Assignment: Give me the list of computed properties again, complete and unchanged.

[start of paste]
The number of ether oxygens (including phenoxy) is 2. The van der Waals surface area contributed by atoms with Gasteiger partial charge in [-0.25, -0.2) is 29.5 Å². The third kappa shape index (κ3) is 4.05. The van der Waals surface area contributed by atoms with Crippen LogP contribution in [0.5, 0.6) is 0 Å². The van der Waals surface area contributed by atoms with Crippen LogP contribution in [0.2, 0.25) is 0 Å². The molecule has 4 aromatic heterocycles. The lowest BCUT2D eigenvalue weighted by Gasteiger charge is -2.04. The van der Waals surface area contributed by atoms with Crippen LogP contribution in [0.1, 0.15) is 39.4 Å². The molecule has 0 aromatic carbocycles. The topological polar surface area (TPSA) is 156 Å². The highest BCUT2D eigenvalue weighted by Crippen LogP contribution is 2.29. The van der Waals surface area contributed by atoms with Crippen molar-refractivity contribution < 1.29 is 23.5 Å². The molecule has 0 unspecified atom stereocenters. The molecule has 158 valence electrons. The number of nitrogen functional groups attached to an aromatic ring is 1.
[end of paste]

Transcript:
The number of ether oxygens (including phenoxy) is 2. The van der Waals surface area contributed by atoms with Gasteiger partial charge in [-0.25, -0.2) is 29.5 Å². The third kappa shape index (κ3) is 4.05. The van der Waals surface area contributed by atoms with Crippen LogP contribution in [0.5, 0.6) is 0 Å². The van der Waals surface area contributed by atoms with Crippen LogP contribution in [0.2, 0.25) is 0 Å². The molecule has 4 aromatic heterocycles. The lowest BCUT2D eigenvalue weighted by Gasteiger charge is -2.04. The van der Waals surface area contributed by atoms with Crippen LogP contribution in [0.1, 0.15) is 39.4 Å². The molecule has 0 aromatic carbocycles. The topological polar surface area (TPSA) is 156 Å². The highest BCUT2D eigenvalue weighted by Crippen LogP contribution is 2.29. The van der Waals surface area contributed by atoms with Crippen molar-refractivity contribution < 1.29 is 23.5 Å². The molecule has 0 unspecified atom stereocenters. The molecule has 158 valence electrons. The number of nitrogen functional groups attached to an aromatic ring is 1.